This exhibition contrasts historical works of art with contemporary works of art, to question the ways in which we “see” images and construct their meaning. Works from the sixteenth-century that use very specific religious symbolism, for example, are juxtaposed with artworks from the 1980s that are purposefully ambiguous and metaphorical. The exhibition looks critically at the role of the viewer, of the artist and of the presenting institution: it examines the ways in which the experience of viewing art is framed and thus controlled. Eyes Wide Open questions the presumptions that viewers bring to the practice of looking at art and the authority that underlies any form of public display. It looks at art as a vehicle for both great visual pleasure and for careful thought. Included in Eyes Wide Open are works by Charles LeBrun, Cornelis Cort, Francisco Goya, David Hockney, Albrecht Durer, William Hogarth, Nathan Lyons, Robert Longo, Gregory Amenoff, Philip Guston, Johannes Baptista Homann, Carrie Mae Weems, Jan Peitersz Saenredam.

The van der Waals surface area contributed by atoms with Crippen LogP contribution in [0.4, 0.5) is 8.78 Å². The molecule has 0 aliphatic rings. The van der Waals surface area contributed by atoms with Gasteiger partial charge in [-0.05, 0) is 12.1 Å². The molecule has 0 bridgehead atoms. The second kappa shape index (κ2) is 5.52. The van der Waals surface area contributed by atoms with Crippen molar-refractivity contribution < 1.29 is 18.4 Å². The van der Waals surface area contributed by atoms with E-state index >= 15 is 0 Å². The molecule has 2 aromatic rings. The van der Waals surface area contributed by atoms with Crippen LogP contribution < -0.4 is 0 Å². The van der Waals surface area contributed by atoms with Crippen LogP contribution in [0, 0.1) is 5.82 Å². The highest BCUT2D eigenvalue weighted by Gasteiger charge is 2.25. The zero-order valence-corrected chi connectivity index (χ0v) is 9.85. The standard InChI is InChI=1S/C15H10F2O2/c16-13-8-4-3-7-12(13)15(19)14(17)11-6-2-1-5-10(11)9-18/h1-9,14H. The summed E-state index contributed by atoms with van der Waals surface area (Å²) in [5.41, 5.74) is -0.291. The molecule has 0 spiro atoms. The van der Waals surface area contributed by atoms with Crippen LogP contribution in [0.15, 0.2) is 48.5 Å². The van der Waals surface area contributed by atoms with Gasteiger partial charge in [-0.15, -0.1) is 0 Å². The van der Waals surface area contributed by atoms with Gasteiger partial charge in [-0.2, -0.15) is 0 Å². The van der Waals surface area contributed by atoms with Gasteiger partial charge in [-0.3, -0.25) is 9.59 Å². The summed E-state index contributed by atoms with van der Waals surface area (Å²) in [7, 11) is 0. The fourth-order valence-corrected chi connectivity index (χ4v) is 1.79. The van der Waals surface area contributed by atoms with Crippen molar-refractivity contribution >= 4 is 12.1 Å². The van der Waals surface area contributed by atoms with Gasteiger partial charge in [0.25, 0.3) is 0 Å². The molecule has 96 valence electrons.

21 works, ca. 75 running feet, single hung
Francisco Jose de Goya y Lucientes, Spanish (1746-1828), Una Reina del Circo [A Queen of the Circus] or Disparate Puntual [Precarious Folly], 1816-1824, from the series Los Disparates [The Follies], etching and aquatint, 11 15/16 x 16 7/8 inches
Gift Of Anna C. Hoyt, CU Art Museum, University of Colorado at Boulder
Photo: Aaron Hoffman
(c) CU Art Museum